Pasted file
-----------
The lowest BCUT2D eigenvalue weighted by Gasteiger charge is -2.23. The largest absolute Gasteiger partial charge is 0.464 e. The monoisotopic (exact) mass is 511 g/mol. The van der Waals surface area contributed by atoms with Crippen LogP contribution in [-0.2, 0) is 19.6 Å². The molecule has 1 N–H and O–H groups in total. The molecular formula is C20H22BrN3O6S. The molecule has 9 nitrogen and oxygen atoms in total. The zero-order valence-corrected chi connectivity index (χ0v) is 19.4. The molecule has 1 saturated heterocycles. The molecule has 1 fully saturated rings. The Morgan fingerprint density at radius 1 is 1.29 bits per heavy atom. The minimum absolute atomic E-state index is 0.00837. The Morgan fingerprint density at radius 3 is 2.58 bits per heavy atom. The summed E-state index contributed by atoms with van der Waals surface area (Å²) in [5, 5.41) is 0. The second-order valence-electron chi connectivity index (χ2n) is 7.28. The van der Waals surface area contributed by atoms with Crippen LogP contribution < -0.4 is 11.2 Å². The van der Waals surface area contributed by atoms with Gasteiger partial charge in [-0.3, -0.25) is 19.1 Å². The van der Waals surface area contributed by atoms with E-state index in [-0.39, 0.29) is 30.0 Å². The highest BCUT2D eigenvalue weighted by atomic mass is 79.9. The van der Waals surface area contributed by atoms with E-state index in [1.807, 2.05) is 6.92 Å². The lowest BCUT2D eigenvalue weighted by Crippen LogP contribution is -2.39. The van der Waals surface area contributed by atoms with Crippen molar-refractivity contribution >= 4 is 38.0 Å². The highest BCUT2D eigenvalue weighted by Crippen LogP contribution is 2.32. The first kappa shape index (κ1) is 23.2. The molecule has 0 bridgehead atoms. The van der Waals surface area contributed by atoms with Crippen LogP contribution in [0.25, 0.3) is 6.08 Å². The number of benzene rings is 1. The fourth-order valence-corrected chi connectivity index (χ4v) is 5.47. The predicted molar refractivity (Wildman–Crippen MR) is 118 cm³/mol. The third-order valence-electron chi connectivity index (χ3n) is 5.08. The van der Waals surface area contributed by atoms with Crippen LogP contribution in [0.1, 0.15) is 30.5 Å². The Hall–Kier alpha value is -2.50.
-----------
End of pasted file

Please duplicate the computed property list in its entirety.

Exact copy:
The lowest BCUT2D eigenvalue weighted by Gasteiger charge is -2.23. The largest absolute Gasteiger partial charge is 0.464 e. The monoisotopic (exact) mass is 511 g/mol. The van der Waals surface area contributed by atoms with Crippen LogP contribution in [-0.2, 0) is 19.6 Å². The molecule has 1 N–H and O–H groups in total. The molecular formula is C20H22BrN3O6S. The molecule has 9 nitrogen and oxygen atoms in total. The zero-order valence-corrected chi connectivity index (χ0v) is 19.4. The molecule has 1 saturated heterocycles. The molecule has 1 fully saturated rings. The Morgan fingerprint density at radius 1 is 1.29 bits per heavy atom. The minimum absolute atomic E-state index is 0.00837. The Morgan fingerprint density at radius 3 is 2.58 bits per heavy atom. The summed E-state index contributed by atoms with van der Waals surface area (Å²) in [5, 5.41) is 0. The second-order valence-electron chi connectivity index (χ2n) is 7.28. The van der Waals surface area contributed by atoms with Crippen LogP contribution < -0.4 is 11.2 Å². The van der Waals surface area contributed by atoms with Gasteiger partial charge in [-0.3, -0.25) is 19.1 Å². The van der Waals surface area contributed by atoms with E-state index in [-0.39, 0.29) is 30.0 Å². The highest BCUT2D eigenvalue weighted by atomic mass is 79.9. The van der Waals surface area contributed by atoms with E-state index in [1.807, 2.05) is 6.92 Å². The lowest BCUT2D eigenvalue weighted by Crippen LogP contribution is -2.39. The van der Waals surface area contributed by atoms with Crippen molar-refractivity contribution >= 4 is 38.0 Å². The highest BCUT2D eigenvalue weighted by Crippen LogP contribution is 2.32. The first kappa shape index (κ1) is 23.2. The molecule has 0 bridgehead atoms. The van der Waals surface area contributed by atoms with Crippen LogP contribution in [0.25, 0.3) is 6.08 Å². The number of benzene rings is 1. The fourth-order valence-corrected chi connectivity index (χ4v) is 5.47. The predicted molar refractivity (Wildman–Crippen MR) is 118 cm³/mol. The third-order valence-electron chi connectivity index (χ3n) is 5.08. The van der Waals surface area contributed by atoms with Crippen LogP contribution in [0.1, 0.15) is 30.5 Å². The Hall–Kier alpha value is -2.50.